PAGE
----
Reconsidering Harcourt in Wycherley’s The Country Wife

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Reconsidering Harcourt in Wycherley’s The Country Wife

Wycherley’s The Country Wife opens on Horner, the lead, telling his physician about his plan to change his reputation from that of a rake (promiscuous man-about-town) to that of a eunuch in order to gain access to women without anyone knowing. He withholds this plan from everyone but the doctor, who becomes his accomplice by spreading the rumor of Horner’s impotence to the gossipiest women in London. Horner’s sex life constitutes two of the three main plots, in both of which he gains access to a married woman and cuckolds her husband. He comes close to being found out but narrowly escapes discovery when the women of the play and the doctor reaffirm his condition, thus persuading the cuckolded husbands that they have not been made cuckolds. The other plot involves Harcourt, Horner’s best friend, who falls in love with and immediately proposes to Alithea when Sparkish, the would-be wit whom she is arranged to marry, introduces them in an attempt to make Harcourt jealous and thus win his approval. Harcourt then spends the rest of the play making failed attempts to win Alithea away from Sparkish. In the end, Horner’s plots intersect with Harcourt’s, and Horner slanders Alithea to keep his affairs secret. Sparkish had kept Alithea’s loyalty because ostensibly he was not jealous and seemed to trust her, but he believes what Horner says about Alithea without waiting to hear her defense and shows that he is not really who she thought he was, nor did he ever really care about her. Harcourt, on the other hand, defends her honor and trusts her, despite the slander, and once again offers marriage. Alithea, who had fallen for Harcourt but had to keep her feelings secret, is now free t...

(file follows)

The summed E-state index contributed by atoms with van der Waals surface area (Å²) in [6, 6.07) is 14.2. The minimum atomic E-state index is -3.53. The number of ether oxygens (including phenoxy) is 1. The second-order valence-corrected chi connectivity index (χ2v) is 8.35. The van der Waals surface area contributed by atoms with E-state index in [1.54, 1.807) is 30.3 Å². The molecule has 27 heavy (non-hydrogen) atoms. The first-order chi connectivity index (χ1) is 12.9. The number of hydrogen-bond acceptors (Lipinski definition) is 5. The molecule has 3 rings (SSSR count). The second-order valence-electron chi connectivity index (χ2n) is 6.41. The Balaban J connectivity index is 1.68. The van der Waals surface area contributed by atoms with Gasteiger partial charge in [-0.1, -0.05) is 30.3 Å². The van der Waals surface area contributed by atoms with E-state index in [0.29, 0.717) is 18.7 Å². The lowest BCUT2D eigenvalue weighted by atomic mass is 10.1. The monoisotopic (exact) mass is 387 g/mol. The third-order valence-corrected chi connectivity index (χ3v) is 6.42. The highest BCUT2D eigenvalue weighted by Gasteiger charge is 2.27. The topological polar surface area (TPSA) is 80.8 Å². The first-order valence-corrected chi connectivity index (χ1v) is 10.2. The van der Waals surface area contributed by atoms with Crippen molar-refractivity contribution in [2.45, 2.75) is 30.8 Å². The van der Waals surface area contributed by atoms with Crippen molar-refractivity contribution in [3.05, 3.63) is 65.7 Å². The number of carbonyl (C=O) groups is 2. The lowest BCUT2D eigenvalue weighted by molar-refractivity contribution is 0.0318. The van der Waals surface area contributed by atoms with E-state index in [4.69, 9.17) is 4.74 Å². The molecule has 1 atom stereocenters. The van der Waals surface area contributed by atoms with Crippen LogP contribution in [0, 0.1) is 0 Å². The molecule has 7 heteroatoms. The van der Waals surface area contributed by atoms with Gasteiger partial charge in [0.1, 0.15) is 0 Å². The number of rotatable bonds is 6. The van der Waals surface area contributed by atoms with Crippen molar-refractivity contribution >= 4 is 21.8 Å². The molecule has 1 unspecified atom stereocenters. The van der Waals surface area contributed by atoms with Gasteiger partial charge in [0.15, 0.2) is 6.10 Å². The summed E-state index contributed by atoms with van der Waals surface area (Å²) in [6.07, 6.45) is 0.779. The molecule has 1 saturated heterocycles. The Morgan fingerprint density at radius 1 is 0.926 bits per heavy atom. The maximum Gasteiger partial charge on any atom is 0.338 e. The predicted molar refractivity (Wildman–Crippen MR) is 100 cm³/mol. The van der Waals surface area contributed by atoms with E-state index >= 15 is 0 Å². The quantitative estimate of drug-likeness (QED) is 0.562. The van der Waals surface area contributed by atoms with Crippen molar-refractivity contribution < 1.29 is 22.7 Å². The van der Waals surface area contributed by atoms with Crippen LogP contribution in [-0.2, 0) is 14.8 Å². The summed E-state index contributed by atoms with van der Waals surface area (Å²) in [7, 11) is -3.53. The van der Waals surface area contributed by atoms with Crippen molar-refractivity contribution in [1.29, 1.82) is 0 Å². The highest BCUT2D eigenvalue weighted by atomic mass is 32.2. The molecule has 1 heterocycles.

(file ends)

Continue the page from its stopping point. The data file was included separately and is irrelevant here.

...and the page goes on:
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...and his insistence on ignoring Alithea’s warnings. I assume that Harcourt relies on this stupidity and is thus confident and in control.

[26] Vieth 343.

[27] As Ogden points out, “His [Horner’s] most serious mistake is to suppose Margery Pinchwife will share his uncomplicated view of sex.” Ogden xxiv.

[28] See note 8.

[29] See note 10.

[30] Pat Gill argues that “Harcourt steps in to redeem Alithea from obloquy, claiming that his name and his word (his sign) will supply any lack she may have. Like Horner’s confident play with language, Harcourt’s deployment of his name to squelch rumors is a power maneuver, an assertion of dominance over the female domain of gossip.” Pat Gill, Interpreting Ladies: Women, Wit, and Morality in the Restoration Comedy of Manners (Athens: U of Georgia P, 1994) 69.

[31] Hume 14-5.

[32] Canfield 254.

[33] Hume 15-23.

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